Young lady, you have your hands full.
I let the restaurant door close behind me and did a head count. One. Two. And. Three. I smiled at the man who sat on the bench outside the restaurant. It was a forced smile, one given to strangers as I handled the boys. Tonight they were on the verge of rebelling. It was almost bedtime. They were tired. They are not usually out this late. I had fed them sugar to give them something to do. Now I hustled them out of the restaurant to keep them from fighting, yelling, and flinging toys.
I looked across the cement courtyard at the man. He leaned back, rolling a cigarette. His hair was long and greasy. His voice held the giggle of someone who was that side of tipsy. But I recognized what he was. He was a cowboy. His speech, his slouch, his manner gave him away.
The Cowboy: Three boys?
The Cowboy: (chuckled) You do have your hands full.
Tornado E climbed a rock. Tornado S sat on a bench swinging his legs. Tornado A stared at the man. I shifted Tornado A in my arms.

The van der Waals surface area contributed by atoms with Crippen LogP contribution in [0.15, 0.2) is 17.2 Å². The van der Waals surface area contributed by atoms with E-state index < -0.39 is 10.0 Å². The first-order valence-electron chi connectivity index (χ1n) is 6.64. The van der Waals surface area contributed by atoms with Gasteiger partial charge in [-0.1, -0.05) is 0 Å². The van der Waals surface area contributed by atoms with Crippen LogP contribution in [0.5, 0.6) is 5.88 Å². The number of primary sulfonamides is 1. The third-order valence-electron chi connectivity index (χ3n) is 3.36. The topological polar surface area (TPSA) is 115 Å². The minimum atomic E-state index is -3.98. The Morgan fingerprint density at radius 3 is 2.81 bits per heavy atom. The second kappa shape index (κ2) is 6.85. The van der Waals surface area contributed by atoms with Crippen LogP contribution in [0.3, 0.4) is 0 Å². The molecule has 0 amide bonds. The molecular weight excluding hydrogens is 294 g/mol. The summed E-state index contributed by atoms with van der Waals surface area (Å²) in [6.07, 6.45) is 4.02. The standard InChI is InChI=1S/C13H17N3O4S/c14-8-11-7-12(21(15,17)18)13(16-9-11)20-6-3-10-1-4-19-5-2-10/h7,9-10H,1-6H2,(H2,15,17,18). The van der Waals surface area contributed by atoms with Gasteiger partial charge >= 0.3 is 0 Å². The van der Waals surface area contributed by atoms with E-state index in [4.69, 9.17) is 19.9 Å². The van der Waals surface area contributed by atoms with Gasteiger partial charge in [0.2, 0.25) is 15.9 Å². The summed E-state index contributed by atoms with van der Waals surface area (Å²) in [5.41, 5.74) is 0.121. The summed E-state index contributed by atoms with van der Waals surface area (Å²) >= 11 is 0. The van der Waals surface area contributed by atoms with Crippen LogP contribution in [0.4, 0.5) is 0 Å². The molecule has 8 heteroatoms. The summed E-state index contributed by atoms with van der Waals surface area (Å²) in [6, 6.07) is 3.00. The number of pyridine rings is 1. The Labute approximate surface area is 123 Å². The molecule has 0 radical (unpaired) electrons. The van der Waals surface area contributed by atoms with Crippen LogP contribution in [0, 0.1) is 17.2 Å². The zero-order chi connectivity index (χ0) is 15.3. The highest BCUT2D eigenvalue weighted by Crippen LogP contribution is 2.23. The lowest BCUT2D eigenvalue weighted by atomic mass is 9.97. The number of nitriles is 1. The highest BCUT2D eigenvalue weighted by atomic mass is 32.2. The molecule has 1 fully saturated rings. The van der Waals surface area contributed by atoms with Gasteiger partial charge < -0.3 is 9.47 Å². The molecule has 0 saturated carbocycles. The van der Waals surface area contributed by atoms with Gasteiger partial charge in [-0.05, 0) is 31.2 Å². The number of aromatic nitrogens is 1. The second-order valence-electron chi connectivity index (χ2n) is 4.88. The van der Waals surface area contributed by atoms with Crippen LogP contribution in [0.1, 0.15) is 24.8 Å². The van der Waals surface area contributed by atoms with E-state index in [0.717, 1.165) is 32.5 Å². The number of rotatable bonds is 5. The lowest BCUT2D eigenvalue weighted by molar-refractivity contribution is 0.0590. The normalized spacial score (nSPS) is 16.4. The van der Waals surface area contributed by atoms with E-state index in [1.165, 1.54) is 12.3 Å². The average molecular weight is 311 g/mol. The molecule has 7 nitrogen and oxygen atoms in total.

Me: Never a dull moment.
The Cowboy: I bet. They keep you busy?
Me: Yup, but that’s life.
The Cowboy: Yup. That’s life. Handsome boys too. They take after their mama.
Me: Thank you.
The Cowboy: Enjoy them. They grow faster than you know. All mine are grown, except one in high school. And now I’m a granddad. It’s a good life. (I smiled) But you’ll never be done. They’ll always need you.
I gave a mocked groan.
The Cowboy chuckled and licked his cigarette.
The Cowboy: Yup, it’s a good life, young lady. Enjoy them.
He stood up, sauntering passed us to go down wind.
The Cowboy: Boys, you take care of your mama. That’s your job.